State water hearings wrap up
CARSON CITY (AP) – The state engineer was urged Monday to approve a plan to pump billions of gallons of rural groundwater to Las Vegas by proponents who said Nevada’s “destiny” is at stake. But critics said the advocates failed to make their case.
The pro and con arguments were aired as the engineer heard closing arguments on the Southern Nevada Water Authority’s bid to get about 91,000 acre-feet of water yearly from Spring Valley, near the Utah border in White Pine County.
Matt Kenna of the Western Environmental Law Center said his experts showed during two weeks of hearings on the plan that it would likely cause an excessive drawdown of the water table in Spring Valley and lead to “devastating” impacts.
During the hearings, critics likened the SNWA proposal to a Los Angeles water grab that parched California’s Owens Valley. The water authority countered that there’s no way a repeat of that early-1900s water grab could occur.
Kenna argued that prior to any final ruling the state should update estimates of the amount of water that can be pumped from the valley while leaving enough to protect existing rights and allowing for future growth.
While the water authority says about 100,000 acre-feet can be safely pumped each year from the valley, Kenna urged a conservative approach. He added the evidence pointed to a safe water yield that could be as low as 70,000 acre-feet. Kenna also said the water authority could step up its water conservation efforts by revising its billing methods to impose higher fees on heavy water users.
He added that Pat Mulroy, the SNWA’s general manager, and others said it wouldn’t be in the public interest to dry up Spring Valley and the state engineer “needs to take them at their word.”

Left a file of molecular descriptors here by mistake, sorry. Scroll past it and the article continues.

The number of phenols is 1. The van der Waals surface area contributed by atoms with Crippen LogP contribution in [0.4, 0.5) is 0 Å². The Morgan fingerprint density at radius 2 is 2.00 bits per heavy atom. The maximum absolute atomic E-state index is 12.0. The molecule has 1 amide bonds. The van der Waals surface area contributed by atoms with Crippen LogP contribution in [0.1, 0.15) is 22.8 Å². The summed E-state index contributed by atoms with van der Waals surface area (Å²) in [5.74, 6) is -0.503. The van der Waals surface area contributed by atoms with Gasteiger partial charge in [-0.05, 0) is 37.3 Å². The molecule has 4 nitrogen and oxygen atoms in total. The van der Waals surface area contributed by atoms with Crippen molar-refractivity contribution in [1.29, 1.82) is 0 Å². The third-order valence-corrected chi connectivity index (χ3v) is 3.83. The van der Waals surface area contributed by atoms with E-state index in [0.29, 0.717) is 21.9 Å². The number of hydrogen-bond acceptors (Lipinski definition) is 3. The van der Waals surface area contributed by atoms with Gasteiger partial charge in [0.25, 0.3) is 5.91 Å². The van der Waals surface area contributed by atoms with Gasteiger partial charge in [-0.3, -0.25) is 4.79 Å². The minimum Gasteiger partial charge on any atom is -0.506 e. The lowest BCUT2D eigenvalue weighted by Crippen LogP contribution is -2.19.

Water authority attorney Paul Taggart said in his closing arguments that the big question is “whether Nevada is going to control its own destiny” or find itself at the mercy of other states unwilling to share some of their Colorado River water. The river currently is the main water source for Las Vegas.
Taggart said other states that draw from the Colorado have developed their own instate water sources, and Nevada must do the same. He added that an interruption of the growth boom in Las Vegas as a result of uncertainty over water would have a harmful statewide impact.
“You can’t put your head in the sand when people are coming,” Taggart said, referring to the influx of newcomers to southern Nevada that has fueled unparalleled development.
Taggart also said that state law says that underground water belongs to the public, adding, “Well, more than 70 percent of the public is asking for this water to come to southern Nevada.”
The water authority’s experts proved that pumping at 19 well sites in Spring Valley wouldn’t turn the area into a desert, Taggart said, adding that existing water rights wouldn’t be hurt if the state granted the right to pump the full 91,000 acre-feet per year.
The Spring Valley plan is a main element of a $2 billion plan to send more than 180,000 acre-feet of water a year from rural valleys to southern Nevada. SNWA hopes to expand that through reuse and other means to about 300,000 acre-feet a year. That’s enough water to supply several hundred thousand households.
The 19 groundwater applications for Spring Valley water were filed in 1989. Those proposals are among 33 SNWA applications for rural Nevada water.
State Engineer Tracy Taylor will issue a ruling on the Spring Valley applications after going over the testimony and reviewing more than 170 exhibits.
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